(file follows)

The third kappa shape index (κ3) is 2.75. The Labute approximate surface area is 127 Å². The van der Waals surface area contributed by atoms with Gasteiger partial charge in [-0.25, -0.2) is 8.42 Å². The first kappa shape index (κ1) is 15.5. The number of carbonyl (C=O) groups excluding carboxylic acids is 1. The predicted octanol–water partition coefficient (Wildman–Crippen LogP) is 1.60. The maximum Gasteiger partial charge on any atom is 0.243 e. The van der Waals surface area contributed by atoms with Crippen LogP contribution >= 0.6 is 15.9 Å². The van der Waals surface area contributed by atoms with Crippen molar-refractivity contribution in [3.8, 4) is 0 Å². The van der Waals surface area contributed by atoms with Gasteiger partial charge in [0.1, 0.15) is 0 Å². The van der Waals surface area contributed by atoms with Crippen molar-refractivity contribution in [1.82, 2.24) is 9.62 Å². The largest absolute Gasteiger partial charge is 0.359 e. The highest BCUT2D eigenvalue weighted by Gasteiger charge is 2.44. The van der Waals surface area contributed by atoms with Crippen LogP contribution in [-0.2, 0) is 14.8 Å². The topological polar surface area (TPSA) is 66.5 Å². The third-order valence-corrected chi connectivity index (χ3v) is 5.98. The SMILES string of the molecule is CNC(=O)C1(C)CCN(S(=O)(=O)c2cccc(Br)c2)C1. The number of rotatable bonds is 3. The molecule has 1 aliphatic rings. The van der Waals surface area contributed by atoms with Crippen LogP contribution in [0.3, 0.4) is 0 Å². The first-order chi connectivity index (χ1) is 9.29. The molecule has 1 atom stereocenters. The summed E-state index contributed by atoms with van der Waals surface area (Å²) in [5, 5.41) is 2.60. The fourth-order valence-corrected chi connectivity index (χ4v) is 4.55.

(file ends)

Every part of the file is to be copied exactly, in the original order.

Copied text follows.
The third kappa shape index (κ3) is 2.75. The Labute approximate surface area is 127 Å². The van der Waals surface area contributed by atoms with Gasteiger partial charge in [-0.25, -0.2) is 8.42 Å². The first kappa shape index (κ1) is 15.5. The number of carbonyl (C=O) groups excluding carboxylic acids is 1. The predicted octanol–water partition coefficient (Wildman–Crippen LogP) is 1.60. The maximum Gasteiger partial charge on any atom is 0.243 e. The van der Waals surface area contributed by atoms with Crippen LogP contribution >= 0.6 is 15.9 Å². The van der Waals surface area contributed by atoms with Crippen molar-refractivity contribution in [3.8, 4) is 0 Å². The van der Waals surface area contributed by atoms with Gasteiger partial charge in [0.1, 0.15) is 0 Å². The van der Waals surface area contributed by atoms with Crippen molar-refractivity contribution in [1.82, 2.24) is 9.62 Å². The largest absolute Gasteiger partial charge is 0.359 e. The highest BCUT2D eigenvalue weighted by Gasteiger charge is 2.44. The van der Waals surface area contributed by atoms with Crippen LogP contribution in [-0.2, 0) is 14.8 Å². The topological polar surface area (TPSA) is 66.5 Å². The third-order valence-corrected chi connectivity index (χ3v) is 5.98. The SMILES string of the molecule is CNC(=O)C1(C)CCN(S(=O)(=O)c2cccc(Br)c2)C1. The number of rotatable bonds is 3. The molecule has 1 aliphatic rings. The van der Waals surface area contributed by atoms with Crippen LogP contribution in [0.3, 0.4) is 0 Å². The first-order chi connectivity index (χ1) is 9.29. The molecule has 1 atom stereocenters. The summed E-state index contributed by atoms with van der Waals surface area (Å²) in [5, 5.41) is 2.60. The fourth-order valence-corrected chi connectivity index (χ4v) is 4.55.